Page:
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Report of the Committee sent to the Northern Department


Report of the Committee sent to the Northern Department.

[That supplying the Army by contract is practicable. Estimates and calculations by General Gates, Schuyler, and for articles, &c˙, enclosed. Read and referred to Committee of Five, 27 November, 1776.]

The Committee appointed by Congress to go to Ticonderoga, beg leave to report, that after having obtained all possible information in their power respecting the nature and extent of the important subject of supplying the Northern Army by contract, they (your Committee) are of opinion, that at present the measure cannot be adopted under any idea of promoting the publick service. Your Committee have entered into this subject in conversation with your present Commissary-General, and with your Majors-General Schuyler and Gates, and also with two gentlemen who offered themselves as contractors. The lowest terms on which a contract could be obtained have been fully considered by your Committee, and after the most exact calculations, have been compared with the present mode of supplying the Army; the result of all which, in the opinion of your Committee, is, that the present mode ought to be continued, under such farther regulations as shall appear proper to be made: and your Committee beg leave to recommend your present Commissary-General as one of the most diligent and able officers, and by any means to be retained in your service. Your Committee also beg leave further to report, that they have visited the General Hospital for the Northern Army, situated at Fort George; that there is a range of buildings erected convenient for the purpose, which on the 20th of October last contained about four hundred sick, including those wounded and sent from General Arnold' s fleet; that they were sufficiently supplied with fresh mutton and Indian meal, but wanted vegetables; that the Director-General in that department obtained a large supply of medicines, but that the sick suffered much for want of good female nurses and comfortable bedding; many of those poor creatures being obliged to lay upon the bare boards. Your Committee endeavoured to procure straw as the best temporary expedient; but they earnestly recommend it to the attention of Congress, that a quantity of bedding be, speedily furnished, agreeable to a note in paper No˙ 1. A Hospital, in the opinion of your Committee, should be continued at Fort George, for the reception of persons infected with contagious disorders; but your Committee are clearly of opinion that the General Hospital for the Army stationed at Ticonderoga ought to be erected on the opposite grounds, called Mount Independence, Fort George being at much too great a distance. Your Committee recommend that a quantity of vegetables be sent to Tyconderoga, without delay, agreeable to a note in paper No˙ 2. And also, they are of opinion, that extensive gardens should next spring be made on Mount Independence, from whence the Army might be supplied with vegetables at a much more certain and less expensive rate than otherwise. Your Committee cannot omit mentioning under this head, the complaints which they have received from persons of all ranks, in and out of the Army, respecting the neglect and ill-treatment of the sick. It is shocking to the feelings of humanity, as well as ruinous to the publick service, that so deadly an evil hath been so long without a remedy. Your Committee do not undertake to determine from what quarter this mischief hath arisen; but they most earnestly recommend that a strict inquiry be immediately made into the conduct of the several Directors-General of Hospitals, their Surgeons, other officers and servants, and that exemplary punishment be inflicted on all such as shall be found to have neglected their duty.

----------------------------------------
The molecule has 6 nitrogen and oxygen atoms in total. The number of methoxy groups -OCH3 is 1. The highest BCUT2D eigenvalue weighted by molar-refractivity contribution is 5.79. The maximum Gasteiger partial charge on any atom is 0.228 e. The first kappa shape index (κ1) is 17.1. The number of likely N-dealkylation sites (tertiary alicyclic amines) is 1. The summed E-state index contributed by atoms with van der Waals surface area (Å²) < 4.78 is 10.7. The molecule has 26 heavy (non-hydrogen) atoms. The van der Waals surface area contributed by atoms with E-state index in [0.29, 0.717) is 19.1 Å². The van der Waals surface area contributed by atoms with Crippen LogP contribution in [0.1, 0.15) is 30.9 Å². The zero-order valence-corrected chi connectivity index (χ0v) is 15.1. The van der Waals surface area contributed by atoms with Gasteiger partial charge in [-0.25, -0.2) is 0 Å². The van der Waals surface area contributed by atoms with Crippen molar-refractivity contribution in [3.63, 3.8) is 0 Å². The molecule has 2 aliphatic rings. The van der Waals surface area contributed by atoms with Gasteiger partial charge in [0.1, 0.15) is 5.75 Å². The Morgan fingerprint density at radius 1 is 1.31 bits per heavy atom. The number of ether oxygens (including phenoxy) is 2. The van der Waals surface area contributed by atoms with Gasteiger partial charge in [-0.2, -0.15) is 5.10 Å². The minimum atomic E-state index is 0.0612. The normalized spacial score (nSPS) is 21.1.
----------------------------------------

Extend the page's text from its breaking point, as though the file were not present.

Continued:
Your Committee are also of opinion, that the number of troops, five thousand, mentioned in paper No˙ 2, should be garrisoned and cantoned in the Northern Department during the next winter; and they recommend to the consideration of Congress the other particulars contained in paper No˙ 2, and also those contained in papers No˙ 3 and 4, and in an especial manner the note in page 10 of paper No˙ 3, respecting the building of some large vessels on Lake Champlain.

Your Committee also beg leave to recommend to the immediate attention of Congress the subject of their letter to Mr˙ Commissary Trumbull, dated Albany, November 10, 1776, and marked No˙ 5.